It was envisaged that the first 40km of this pipeline, made from ductile iron, would loop from Covenham to the Miningsby Reservoir; the second section, constructed from polyethylene and 21km long, would run from there to Boston itself. Altogether, this new system would be able to transport 27Ml/d of treated water to the town.
But our client had set challenging cost and carbon cutting targets: building the scheme in a regular manner would make it very difficult to achieve either.
What did we do?
As a framework partner to Anglian Water’s Special Projects delivery stream, and working as part of a joint project team including contractor JN Bentley, we undertook detailed network modelling and assessment of existing assets. Our findings identified the opportunity to transfer 40% of the required water supply to Boston through existing assets to the south of the town.
This discovery meant that the new system only needed to be able to supply 15.6Ml/day. The remaining 11.4Ml/day could be unlocked from the existing assets, with some enhancements to the infrastructure. This enabled the pipeline diameter to be reduced from 600mm to 500mm for the first 40km, and to 400mm for the last 21km. This approach also allowed us to downsize a new pumping station at Covenham. Careful consideration of the pipeline route avoided the need for an intermediate booster station which may otherwise have been required.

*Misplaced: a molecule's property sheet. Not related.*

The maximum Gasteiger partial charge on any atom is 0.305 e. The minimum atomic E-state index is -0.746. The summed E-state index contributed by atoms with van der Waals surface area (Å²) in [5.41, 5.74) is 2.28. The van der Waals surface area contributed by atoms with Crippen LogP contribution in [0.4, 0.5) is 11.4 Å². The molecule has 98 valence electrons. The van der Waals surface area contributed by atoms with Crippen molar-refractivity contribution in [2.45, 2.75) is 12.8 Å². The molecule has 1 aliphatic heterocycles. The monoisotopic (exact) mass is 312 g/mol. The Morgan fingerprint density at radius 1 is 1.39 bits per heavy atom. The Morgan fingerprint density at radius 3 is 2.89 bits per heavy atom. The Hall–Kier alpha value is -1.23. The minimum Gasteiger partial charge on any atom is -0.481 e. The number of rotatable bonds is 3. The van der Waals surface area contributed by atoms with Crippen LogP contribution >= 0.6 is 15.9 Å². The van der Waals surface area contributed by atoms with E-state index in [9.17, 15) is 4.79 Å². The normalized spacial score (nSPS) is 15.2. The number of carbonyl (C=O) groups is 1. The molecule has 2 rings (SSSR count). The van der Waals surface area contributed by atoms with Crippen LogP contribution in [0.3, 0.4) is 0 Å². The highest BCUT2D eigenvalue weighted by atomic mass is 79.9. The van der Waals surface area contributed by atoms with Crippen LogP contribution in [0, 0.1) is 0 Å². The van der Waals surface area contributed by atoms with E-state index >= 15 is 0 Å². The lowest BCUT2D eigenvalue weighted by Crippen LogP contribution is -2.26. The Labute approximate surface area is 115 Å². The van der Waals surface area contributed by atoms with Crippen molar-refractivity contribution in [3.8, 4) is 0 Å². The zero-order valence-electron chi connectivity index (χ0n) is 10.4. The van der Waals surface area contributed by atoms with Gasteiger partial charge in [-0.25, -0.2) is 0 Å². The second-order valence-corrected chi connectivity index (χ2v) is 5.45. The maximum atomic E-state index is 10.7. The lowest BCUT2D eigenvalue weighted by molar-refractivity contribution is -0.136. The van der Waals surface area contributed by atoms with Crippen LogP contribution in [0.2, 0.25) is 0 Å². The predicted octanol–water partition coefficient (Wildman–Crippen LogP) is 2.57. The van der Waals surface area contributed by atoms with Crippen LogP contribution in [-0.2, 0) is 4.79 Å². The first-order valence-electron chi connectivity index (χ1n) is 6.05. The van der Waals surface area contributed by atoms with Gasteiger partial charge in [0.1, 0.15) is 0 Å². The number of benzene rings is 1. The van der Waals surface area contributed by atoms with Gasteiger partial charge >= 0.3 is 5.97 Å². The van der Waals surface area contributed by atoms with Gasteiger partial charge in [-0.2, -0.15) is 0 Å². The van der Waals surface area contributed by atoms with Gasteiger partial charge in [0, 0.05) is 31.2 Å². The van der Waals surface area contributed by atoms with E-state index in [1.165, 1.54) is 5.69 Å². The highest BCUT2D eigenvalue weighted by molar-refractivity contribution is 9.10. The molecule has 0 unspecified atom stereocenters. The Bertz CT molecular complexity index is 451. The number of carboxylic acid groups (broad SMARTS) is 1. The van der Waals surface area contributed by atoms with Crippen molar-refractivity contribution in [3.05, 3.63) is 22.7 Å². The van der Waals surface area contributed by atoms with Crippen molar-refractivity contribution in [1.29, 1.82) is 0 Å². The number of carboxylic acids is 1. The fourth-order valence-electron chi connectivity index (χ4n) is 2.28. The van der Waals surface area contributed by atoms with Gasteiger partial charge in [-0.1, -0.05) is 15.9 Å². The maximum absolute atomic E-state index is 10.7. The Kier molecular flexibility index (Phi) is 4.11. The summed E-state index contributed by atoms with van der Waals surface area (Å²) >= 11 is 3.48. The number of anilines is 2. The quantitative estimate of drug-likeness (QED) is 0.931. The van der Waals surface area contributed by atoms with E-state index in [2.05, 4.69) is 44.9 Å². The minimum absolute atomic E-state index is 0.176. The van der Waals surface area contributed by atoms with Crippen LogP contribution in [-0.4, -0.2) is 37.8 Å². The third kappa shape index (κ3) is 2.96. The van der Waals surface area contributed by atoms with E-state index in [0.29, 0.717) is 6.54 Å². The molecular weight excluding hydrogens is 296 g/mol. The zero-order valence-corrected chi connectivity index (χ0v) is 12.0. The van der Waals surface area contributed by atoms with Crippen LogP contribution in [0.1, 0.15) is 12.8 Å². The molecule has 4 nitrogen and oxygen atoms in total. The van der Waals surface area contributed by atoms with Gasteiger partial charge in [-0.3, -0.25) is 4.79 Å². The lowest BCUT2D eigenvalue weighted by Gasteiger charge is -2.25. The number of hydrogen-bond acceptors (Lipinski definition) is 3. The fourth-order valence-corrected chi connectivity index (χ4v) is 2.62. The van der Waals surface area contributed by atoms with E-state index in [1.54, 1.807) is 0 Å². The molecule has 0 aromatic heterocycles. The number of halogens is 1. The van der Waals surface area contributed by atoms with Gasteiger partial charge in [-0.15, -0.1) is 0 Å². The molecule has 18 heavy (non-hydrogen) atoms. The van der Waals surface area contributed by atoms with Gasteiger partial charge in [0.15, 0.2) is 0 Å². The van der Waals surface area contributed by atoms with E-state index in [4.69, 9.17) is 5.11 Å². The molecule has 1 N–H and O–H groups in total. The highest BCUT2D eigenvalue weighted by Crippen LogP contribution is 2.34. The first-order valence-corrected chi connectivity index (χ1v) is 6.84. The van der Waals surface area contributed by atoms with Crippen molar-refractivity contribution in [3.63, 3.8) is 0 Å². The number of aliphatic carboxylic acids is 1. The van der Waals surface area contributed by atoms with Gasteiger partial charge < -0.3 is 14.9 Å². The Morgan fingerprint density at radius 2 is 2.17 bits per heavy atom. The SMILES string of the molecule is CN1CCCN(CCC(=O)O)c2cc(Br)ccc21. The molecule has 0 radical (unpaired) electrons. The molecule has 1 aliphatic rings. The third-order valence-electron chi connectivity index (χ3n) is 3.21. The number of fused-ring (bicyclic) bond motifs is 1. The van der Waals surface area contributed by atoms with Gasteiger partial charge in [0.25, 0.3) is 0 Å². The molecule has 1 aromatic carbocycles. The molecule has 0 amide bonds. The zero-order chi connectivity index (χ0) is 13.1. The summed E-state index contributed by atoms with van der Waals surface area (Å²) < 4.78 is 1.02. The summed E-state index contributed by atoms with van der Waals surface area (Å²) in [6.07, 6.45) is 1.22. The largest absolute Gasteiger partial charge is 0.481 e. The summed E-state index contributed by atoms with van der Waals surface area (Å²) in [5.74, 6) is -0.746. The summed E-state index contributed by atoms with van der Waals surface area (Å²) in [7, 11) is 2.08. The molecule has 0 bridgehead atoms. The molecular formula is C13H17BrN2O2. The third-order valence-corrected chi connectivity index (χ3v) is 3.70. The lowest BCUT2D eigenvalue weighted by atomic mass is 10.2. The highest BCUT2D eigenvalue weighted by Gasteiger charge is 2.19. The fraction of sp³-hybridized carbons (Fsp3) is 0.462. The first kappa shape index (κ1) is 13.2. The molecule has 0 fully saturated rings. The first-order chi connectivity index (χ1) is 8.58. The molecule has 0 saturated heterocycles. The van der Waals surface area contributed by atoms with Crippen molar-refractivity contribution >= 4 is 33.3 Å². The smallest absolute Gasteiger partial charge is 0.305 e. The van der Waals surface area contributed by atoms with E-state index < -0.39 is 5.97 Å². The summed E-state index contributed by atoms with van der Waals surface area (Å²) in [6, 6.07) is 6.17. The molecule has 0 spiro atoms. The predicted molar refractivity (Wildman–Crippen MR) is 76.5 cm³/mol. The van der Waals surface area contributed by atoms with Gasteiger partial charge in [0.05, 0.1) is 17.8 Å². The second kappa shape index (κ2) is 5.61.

We then analysed possible pipeline materials and installation methods. We selected polyethylene, which offered the lowest cost and embodied carbon, and which allowed for varying thickness in the pipeline wall. By optimising this thickness along the whole length of the route, we minimised material usage and cost, and reduced installation times.
The pipe was delivered in long 18m sections, reducing the number of deliveries by 30%. The choice of material meant that the pipeline was flexible enough to follow the natural terrain far better than iron or steel, which helped avoid additional joints, bends and route diversions that a more rigid pipeline would have needed.
We converted a rock trenching machine to speed excavation and reduce the width of the trench itself, minimising the volumes of excavated and backfill materials handled and reducing the impact of construction on surrounding land. Further time, cost and carbon savings were made by using excavated material as backfill, reducing the need for imported material.
How did we add value?
A traditional solution would have cost £41.5M, with 20,700t of embodied carbon. This solution was delivered for £31.1M, with 8830t of embodied carbon. That’s a 57% carbon saving and 25% cost saving.
Our work with leaders of the emerging low carbon agenda such as Anglian Water was one factor that led the Infrastructure Working Group of the UK government’s Green Construction Board to commission us to research and author a landmark report, the Infrastructure Carbon Review.
Throughout the process we collaborated closely with Anglian Water’s board of directors. We found that if current low carbon best practice, such as demonstrated on this project, was adopted for all UK infrastructure, there would be a £1.5bn/year economic benefit.
We are now working to raise awareness of the practical steps that businesses can take to realise carbon and cost savings, provide advice and technical support, and measure and drive for carbon and cost reductions on every major project we work on.